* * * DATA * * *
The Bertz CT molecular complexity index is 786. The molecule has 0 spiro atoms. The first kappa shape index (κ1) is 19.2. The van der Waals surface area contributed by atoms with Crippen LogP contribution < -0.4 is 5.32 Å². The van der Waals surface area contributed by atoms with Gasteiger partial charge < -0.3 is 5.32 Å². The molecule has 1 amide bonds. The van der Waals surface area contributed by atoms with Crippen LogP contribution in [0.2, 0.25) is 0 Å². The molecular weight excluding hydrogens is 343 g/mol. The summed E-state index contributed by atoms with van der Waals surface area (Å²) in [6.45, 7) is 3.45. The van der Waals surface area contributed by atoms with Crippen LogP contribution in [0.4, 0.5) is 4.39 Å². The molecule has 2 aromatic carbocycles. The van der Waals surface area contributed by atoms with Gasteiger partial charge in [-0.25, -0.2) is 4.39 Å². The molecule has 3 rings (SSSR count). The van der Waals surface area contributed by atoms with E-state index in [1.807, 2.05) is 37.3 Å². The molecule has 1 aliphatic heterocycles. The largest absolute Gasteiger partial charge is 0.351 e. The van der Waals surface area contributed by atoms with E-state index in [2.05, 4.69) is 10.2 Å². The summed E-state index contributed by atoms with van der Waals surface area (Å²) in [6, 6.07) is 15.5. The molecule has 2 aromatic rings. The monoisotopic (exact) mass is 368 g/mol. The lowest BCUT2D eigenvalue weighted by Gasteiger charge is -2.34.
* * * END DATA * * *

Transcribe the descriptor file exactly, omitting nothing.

The Bertz CT molecular complexity index is 786. The molecule has 0 spiro atoms. The first kappa shape index (κ1) is 19.2. The van der Waals surface area contributed by atoms with Crippen LogP contribution < -0.4 is 5.32 Å². The van der Waals surface area contributed by atoms with Gasteiger partial charge < -0.3 is 5.32 Å². The molecule has 1 amide bonds. The van der Waals surface area contributed by atoms with Crippen LogP contribution in [0.2, 0.25) is 0 Å². The molecular weight excluding hydrogens is 343 g/mol. The summed E-state index contributed by atoms with van der Waals surface area (Å²) in [6.45, 7) is 3.45. The van der Waals surface area contributed by atoms with Crippen LogP contribution in [0.4, 0.5) is 4.39 Å². The molecule has 2 aromatic carbocycles. The van der Waals surface area contributed by atoms with Gasteiger partial charge in [-0.25, -0.2) is 4.39 Å². The molecule has 3 rings (SSSR count). The van der Waals surface area contributed by atoms with E-state index in [1.807, 2.05) is 37.3 Å². The molecule has 1 aliphatic heterocycles. The largest absolute Gasteiger partial charge is 0.351 e. The van der Waals surface area contributed by atoms with E-state index in [2.05, 4.69) is 10.2 Å². The summed E-state index contributed by atoms with van der Waals surface area (Å²) in [6, 6.07) is 15.5. The molecule has 2 aromatic rings. The monoisotopic (exact) mass is 368 g/mol. The lowest BCUT2D eigenvalue weighted by Gasteiger charge is -2.34.